*denote the observed counts in with*

_{k}*y*=

*i*,

*x*

_{1}=

*j*,

*x*

_{2}=

*k*, and let and be the disease status and pairwise genotypic counts, respectively. The pairwise genotype counts in are denoted

*m*

_{j}_{,}

*. Let*

_{k}*p*

_{i}_{❘}

_{j}_{,}

*be the probability of disease status*

_{k}*i*given the pair of genotypes and

*π*

_{j}_{,}

*be the bivariate marginal distribution of the pair.*

_{k}Testing for pairwise genetic association with disease is typically formulated using a logistic parameterization of the penetrance,where *ξ _{j}*

_{,}

*may take different forms, depending on the specific formulation (see*

_{k}*Discussion*). The approach we focus on here tests for

*association while allowing for interaction*(Cordell 2009). In this approach one is interested in the overall significance of the model for that includes effects at both loci, compared to a null model that includes neither, (5)with being the indicator function.

By writing the log-likelihood of the pooled data and repeating the steps taken in the univariate case, we obtain the MLE as the standard convex form, (6)with *q _{j}*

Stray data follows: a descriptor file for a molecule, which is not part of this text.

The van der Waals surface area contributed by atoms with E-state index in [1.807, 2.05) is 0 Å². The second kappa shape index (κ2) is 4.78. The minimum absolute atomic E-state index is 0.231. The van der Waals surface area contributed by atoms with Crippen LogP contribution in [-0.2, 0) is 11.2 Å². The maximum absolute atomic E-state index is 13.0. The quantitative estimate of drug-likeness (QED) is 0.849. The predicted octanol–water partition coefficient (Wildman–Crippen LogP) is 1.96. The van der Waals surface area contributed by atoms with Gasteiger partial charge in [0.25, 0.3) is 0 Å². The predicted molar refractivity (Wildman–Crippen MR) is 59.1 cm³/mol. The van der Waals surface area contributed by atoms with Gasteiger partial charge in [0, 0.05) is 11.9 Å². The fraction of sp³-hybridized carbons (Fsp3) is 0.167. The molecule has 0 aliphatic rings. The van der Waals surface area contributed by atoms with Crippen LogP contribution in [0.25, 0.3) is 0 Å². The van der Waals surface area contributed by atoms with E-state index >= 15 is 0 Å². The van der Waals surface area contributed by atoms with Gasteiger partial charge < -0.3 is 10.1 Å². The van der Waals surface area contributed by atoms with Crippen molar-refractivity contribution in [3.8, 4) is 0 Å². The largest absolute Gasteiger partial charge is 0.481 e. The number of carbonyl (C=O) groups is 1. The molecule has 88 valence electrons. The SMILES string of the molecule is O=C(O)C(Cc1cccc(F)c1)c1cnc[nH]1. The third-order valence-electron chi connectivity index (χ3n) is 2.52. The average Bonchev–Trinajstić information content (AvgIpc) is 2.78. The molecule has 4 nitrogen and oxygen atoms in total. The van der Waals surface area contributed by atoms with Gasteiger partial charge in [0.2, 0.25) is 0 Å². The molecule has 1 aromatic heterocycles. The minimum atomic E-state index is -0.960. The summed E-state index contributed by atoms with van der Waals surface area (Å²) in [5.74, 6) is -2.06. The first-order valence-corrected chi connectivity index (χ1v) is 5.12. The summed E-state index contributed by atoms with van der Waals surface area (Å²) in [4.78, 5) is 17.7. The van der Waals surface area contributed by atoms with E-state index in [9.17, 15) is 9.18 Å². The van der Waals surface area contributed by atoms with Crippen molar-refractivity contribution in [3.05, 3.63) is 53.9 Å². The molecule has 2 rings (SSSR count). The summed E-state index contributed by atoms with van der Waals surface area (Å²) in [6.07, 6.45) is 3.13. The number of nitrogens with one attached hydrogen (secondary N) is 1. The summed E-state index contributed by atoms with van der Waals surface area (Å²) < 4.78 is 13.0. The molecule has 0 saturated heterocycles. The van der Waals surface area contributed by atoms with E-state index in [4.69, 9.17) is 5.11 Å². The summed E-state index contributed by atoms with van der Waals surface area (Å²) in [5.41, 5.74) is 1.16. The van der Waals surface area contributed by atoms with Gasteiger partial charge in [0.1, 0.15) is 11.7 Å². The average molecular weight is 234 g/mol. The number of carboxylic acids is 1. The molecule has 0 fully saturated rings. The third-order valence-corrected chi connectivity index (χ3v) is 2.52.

_{,}

*=*

_{k}*p*

_{1|}

_{j}_{,}

_{k}π_{j}_{,}

*. Now the full parameter space is of dimension 17 (again, population assumptions will reduce this dimension). The same optimizers used for solving problem (4) can be used for problem (6) to fit thousands of pairwise models per second. While on a single personal computer this may still be too computationally demanding for a genome-wide exhaustive pairwise search with its billions of candidates, we show in*

_{k}*Results*that this approach can be combined with a filter such as the fast methods mentioned in the Introduction. An appropriate filter rapidly generates a ranking of all pairs according to a score that is roughly related to the likelihood-ratio statistic of interest. Subsequently, millions of top-ranking candidate pairs can be processed with our approach, and the whole analysis takes <1 hr in the case of the WTCCC data.

The flat model, , is again trivially solved by